However, this time the CPM has got an opportunity of a lifetime to make inroads into the Christian belt - the Kasturi Rangan report. While the Congress maintained that the Report would only curb activities of the quarry mafia and those who hurt the environment and not the farmers, the CPM joined the Church-backed agitations in the hills against the report for two reasons - one, it’s directed at the UDF and two, it is a golden opportunity to win some sympathy from the Christian homes and the Church.
The CPM, which nationally has an ideological stand on environment, found nothing wrong in fighting a report aimed at protecting the Western Ghats. The Congress, which in fact had fared better than the CPM while backing the report, is also forced to toe an anti-Kasturi Rangan line now.
Besides the AAP, another party that might cause at least pose some pin-pricks is the Revolutionary Marxists Party (RMP). The RMP’s main political plank is the murder of its leader TP Chandrasekharan, for which a trial court has convicted three local leaders of the CPM. The RMP alleges that the murder was planned and executed by the top leadership of the CPM and wants the conspiracy to be investigated. The state government has duly ordered a CBI enquiry.
If the CBI investigation brings out some early leads linking the murder with more CPM leaders, it will cause considerable inconvenience to the party. The RMP’s main impact will be creating such a displeasure against the CPM.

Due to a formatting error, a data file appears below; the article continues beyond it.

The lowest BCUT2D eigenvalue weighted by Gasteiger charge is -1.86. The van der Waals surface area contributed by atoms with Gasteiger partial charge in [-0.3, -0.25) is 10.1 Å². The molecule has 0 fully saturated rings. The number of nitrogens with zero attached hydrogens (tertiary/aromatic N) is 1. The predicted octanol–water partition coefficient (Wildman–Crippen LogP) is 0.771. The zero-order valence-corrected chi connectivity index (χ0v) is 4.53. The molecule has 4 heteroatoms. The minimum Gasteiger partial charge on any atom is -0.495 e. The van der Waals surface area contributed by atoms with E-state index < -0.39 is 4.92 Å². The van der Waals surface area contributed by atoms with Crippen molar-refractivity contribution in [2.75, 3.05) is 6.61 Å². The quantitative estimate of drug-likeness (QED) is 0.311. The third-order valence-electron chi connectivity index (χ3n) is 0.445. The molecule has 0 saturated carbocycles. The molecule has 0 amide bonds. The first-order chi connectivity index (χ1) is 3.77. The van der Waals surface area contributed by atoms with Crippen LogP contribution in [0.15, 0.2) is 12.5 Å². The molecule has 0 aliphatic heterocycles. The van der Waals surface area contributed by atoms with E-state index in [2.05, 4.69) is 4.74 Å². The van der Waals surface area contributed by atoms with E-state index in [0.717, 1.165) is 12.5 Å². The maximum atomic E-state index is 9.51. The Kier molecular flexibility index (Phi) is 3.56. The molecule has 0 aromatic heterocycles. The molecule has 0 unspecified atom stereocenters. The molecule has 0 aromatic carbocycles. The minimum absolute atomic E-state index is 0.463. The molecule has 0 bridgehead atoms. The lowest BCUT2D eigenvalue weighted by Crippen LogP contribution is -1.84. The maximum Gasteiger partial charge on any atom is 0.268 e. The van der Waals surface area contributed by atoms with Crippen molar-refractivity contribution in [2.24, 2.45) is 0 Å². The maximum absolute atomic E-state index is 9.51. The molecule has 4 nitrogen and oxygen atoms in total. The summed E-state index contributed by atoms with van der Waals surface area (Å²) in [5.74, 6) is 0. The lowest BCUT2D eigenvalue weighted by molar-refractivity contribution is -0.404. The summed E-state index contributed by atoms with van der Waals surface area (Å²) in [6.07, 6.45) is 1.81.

The third party that is likely to change the conventional voting patterns is the BJP. Observers as well as some opinion polls expect the party to win substantially higher vote share this time. Although it’s not projected to win any seat, its electoral rise will have to be at the cost of the dominant fronts, namely the UDF and the LDF.
Therefore, in the final analysis, Kerala will see a four-cornered contest in majority of its seats, which will be a new phenomenon in the state. A national survey earlier had indicated that the highest impact of the AAP in South India will be in Kerala. As happened in Delhi, the AAP could be the dark horse, which can upset the traditional equation. Add the RMP and the BJP to the equation - the CPM and the Congress have reasons to worry.
Who will be affected the most? the CPM or the Congress?
Well known Malayalam writer Paul Zacharia feels that it would be the CPM because the AAP occupies the space that belongs to the CPM. According to him, the fact that the CPM no longer represents the issues of the common people gives the AAP a big advantage. He says that the AAP may gather more votes than the CPM.
Although Zacharia’s estimate is too optimistic for the AAP, the CPM certainly looks shaky. It’s doing everything that doesn’t befit its tall ideological claims. Besides wooing the Church, it recently brought in BJP-rebels who had branded themselves as followers of Narendra Modi.
The CPM, with several failed agitations in the last two years, continues to survive by the show of strength of its cadres. Perhaps with this elections, the party will realise that cadre strength helping it win elections is a relic of the past. Meanwhile, even as the AAP and RMP are likely to split the CPM votes, the Congress is not safe from the BJP splitting its votes either.